World Day for Safety and Health at Work

“Ensuring occupational safety and health in the unorganized sector is the biggest challenge for a country like India”

On world day for safety and health at work, the ILO talks to Avneesh Singh — Director General of DGFASLI (Directorate General of Factory Advice Service and Labour Institutes). Dr Singh says that safe and healthy work environment is a fundamental human right and that India is taking definitive steps to ensure that every worker is protected and cared for.

News | 27 April 2018
Mr Avneesh Singh, Director General, DGFASLI
1. In 2017, DGFASLI conducted a comprehensive national OSH review. The findings were are now seen as a draft national OSH profile. Tell us your experience of formulating a draft national OSH profile for India?

DGFASLI is the technical arm of the Ministry of Labour and Employment in India.

In 2017, the task of developing a comprehensive National OSH profile was jointly taken up by DGFASLI in cooperation with the ILO. This OSH profile serves as a diagnostic document containing detailed analysis of existing national OSH systems and situations. The document helps in identifying priority areas for national action in OSH and helps formulate India’s national OSH programme.

Our teams from five regional institutes in Faridabad, Kolkata, Kanpur, Mumbai, and Chennai collected OSH information and prepared the first draft of the OSH profile documents. The documents were then reviewed in regional tripartite consultation workshops. Representatives of workers’ and employers’ organizations actively contributed to the review discussions. A final national OSH profile draft was prepared and published on the DGFASLI website to solicit comments from the public. A national tripartite validation workshop was also organized to discuss this draft.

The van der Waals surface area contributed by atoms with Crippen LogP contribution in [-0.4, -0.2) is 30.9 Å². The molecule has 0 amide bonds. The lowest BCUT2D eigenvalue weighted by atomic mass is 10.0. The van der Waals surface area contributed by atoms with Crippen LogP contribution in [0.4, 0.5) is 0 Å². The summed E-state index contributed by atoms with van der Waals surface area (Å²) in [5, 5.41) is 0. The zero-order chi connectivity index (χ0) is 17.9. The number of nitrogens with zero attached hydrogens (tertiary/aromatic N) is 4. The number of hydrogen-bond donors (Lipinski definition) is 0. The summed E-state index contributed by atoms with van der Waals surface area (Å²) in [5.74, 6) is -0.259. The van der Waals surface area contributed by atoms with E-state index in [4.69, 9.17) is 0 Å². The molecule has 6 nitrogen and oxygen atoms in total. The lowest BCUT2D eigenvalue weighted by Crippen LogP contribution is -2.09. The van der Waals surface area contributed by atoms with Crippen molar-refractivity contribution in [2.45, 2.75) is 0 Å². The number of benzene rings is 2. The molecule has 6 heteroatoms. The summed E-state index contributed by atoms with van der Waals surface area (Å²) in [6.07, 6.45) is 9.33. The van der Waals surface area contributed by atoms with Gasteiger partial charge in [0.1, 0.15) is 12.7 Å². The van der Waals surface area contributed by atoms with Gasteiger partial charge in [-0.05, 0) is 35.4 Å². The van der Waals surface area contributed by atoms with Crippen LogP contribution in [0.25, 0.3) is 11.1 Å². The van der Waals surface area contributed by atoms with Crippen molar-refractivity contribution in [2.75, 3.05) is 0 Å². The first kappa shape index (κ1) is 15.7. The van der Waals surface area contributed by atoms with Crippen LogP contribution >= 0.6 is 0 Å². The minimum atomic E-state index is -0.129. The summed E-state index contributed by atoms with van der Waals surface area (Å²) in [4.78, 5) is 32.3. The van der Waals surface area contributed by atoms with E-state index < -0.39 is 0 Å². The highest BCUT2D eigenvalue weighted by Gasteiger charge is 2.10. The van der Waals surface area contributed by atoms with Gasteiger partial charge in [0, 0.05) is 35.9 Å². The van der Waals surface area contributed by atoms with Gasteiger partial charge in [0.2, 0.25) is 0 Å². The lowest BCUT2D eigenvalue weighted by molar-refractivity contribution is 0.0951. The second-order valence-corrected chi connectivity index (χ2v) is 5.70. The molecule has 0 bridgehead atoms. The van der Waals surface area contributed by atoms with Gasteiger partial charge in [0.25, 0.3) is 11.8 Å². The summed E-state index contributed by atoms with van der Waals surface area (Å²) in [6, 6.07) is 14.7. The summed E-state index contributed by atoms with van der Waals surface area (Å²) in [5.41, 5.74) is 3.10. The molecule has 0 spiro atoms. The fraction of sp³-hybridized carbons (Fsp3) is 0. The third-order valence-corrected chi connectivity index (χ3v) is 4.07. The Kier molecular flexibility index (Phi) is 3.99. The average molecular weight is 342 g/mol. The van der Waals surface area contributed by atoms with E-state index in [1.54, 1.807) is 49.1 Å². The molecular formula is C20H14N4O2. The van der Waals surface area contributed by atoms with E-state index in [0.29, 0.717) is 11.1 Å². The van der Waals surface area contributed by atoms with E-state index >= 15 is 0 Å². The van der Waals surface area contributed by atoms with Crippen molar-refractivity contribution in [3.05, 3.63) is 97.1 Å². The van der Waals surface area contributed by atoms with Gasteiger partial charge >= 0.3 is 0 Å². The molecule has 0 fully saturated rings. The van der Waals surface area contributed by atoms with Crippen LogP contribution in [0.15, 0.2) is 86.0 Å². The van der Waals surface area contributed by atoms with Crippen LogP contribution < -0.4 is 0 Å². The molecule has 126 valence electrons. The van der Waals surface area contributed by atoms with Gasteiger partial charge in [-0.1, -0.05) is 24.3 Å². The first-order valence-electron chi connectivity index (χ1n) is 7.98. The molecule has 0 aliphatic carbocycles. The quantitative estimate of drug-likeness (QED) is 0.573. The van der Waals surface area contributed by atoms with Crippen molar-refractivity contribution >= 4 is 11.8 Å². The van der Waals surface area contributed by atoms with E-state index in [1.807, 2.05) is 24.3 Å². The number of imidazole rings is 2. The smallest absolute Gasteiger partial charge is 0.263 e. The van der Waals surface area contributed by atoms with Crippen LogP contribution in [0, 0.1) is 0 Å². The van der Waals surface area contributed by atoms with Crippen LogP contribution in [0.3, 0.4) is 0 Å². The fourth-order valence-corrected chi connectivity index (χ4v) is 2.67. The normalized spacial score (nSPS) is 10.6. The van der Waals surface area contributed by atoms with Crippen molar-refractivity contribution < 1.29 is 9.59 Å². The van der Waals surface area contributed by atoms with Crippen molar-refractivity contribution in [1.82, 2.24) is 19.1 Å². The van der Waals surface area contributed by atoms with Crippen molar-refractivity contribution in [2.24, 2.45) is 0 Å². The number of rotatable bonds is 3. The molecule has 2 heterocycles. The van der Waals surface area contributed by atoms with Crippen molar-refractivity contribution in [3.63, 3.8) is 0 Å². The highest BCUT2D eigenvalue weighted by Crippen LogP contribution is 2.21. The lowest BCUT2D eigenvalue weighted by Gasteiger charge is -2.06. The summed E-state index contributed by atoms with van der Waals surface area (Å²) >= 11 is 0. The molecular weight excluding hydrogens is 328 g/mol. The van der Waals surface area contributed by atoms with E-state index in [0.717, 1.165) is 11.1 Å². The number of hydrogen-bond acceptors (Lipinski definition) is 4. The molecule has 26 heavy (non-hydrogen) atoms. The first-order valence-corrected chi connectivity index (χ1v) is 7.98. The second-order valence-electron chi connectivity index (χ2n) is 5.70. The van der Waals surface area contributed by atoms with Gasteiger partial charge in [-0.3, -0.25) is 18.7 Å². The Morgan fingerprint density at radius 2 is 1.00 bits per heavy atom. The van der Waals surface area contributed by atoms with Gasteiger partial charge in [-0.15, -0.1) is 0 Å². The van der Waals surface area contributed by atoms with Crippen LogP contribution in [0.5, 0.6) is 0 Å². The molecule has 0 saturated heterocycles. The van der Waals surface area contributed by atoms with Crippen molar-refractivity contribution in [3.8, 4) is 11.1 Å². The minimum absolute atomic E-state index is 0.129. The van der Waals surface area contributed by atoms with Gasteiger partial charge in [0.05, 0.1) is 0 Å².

The OSH profiling work is also a preparatory exercise that we hope will result in India’s ratification of the ILO Convention No. 187 — Promotional Framework for Occupational Safety and Health Convention, 2006. The convention looks at promoting a preventive safety and health culture in a working environment. With this regard, the development of National OSH Profile is an important step.

2. What kind of OSH challenges does India face? What is the government doing about it?

Ensuring occupational safety and health in the unorganized sector is the biggest challenge for a country like India. There is an urgent need to cover sectors like agriculture, construction, small businesses, other ports (excluding major ports) and the service industry. These sectors generate employment for a large number of people all over the country. In order to protect the safety and health of the workers, sector-specific programmes need to be developed at the national level. The labour ministry is in the process of codifying the existing central labour laws into four labour codes, and one among these will be on safety, health and working conditions.

3. Tell us about a few activities of the DGFASLI that is aimed at protecting workers from occupational accidents and diseases?